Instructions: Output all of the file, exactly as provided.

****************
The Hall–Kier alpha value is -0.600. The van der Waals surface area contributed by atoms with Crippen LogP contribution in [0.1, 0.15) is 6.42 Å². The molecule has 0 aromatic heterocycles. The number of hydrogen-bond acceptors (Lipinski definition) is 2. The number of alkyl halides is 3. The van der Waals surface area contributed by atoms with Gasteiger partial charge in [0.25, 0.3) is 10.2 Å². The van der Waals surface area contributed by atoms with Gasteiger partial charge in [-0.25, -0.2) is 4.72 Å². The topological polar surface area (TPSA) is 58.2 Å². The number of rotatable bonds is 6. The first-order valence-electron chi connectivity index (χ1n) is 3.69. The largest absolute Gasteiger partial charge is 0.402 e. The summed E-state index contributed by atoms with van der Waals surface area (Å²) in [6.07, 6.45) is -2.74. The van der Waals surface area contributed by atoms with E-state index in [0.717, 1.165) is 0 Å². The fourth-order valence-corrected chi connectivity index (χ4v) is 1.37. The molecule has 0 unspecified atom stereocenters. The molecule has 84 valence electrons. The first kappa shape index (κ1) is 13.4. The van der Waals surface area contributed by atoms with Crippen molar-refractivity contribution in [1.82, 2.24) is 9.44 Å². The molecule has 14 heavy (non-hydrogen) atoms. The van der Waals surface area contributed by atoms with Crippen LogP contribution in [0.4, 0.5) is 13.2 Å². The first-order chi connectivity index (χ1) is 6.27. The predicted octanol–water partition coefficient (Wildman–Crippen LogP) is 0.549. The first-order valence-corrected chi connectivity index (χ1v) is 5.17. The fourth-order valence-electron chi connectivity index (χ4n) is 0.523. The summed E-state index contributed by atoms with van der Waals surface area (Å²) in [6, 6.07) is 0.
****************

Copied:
The Hall–Kier alpha value is -0.600. The van der Waals surface area contributed by atoms with Crippen LogP contribution in [0.1, 0.15) is 6.42 Å². The molecule has 0 aromatic heterocycles. The number of hydrogen-bond acceptors (Lipinski definition) is 2. The number of alkyl halides is 3. The van der Waals surface area contributed by atoms with Gasteiger partial charge in [0.25, 0.3) is 10.2 Å². The van der Waals surface area contributed by atoms with Gasteiger partial charge in [-0.25, -0.2) is 4.72 Å². The topological polar surface area (TPSA) is 58.2 Å². The number of rotatable bonds is 6. The first-order valence-electron chi connectivity index (χ1n) is 3.69. The largest absolute Gasteiger partial charge is 0.402 e. The summed E-state index contributed by atoms with van der Waals surface area (Å²) in [6.07, 6.45) is -2.74. The van der Waals surface area contributed by atoms with E-state index in [0.717, 1.165) is 0 Å². The fourth-order valence-corrected chi connectivity index (χ4v) is 1.37. The molecule has 0 unspecified atom stereocenters. The molecule has 84 valence electrons. The first kappa shape index (κ1) is 13.4. The van der Waals surface area contributed by atoms with Crippen molar-refractivity contribution in [1.82, 2.24) is 9.44 Å². The molecule has 14 heavy (non-hydrogen) atoms. The van der Waals surface area contributed by atoms with Crippen LogP contribution in [0.4, 0.5) is 13.2 Å². The first-order chi connectivity index (χ1) is 6.27. The predicted octanol–water partition coefficient (Wildman–Crippen LogP) is 0.549. The first-order valence-corrected chi connectivity index (χ1v) is 5.17. The fourth-order valence-electron chi connectivity index (χ4n) is 0.523. The summed E-state index contributed by atoms with van der Waals surface area (Å²) in [6, 6.07) is 0.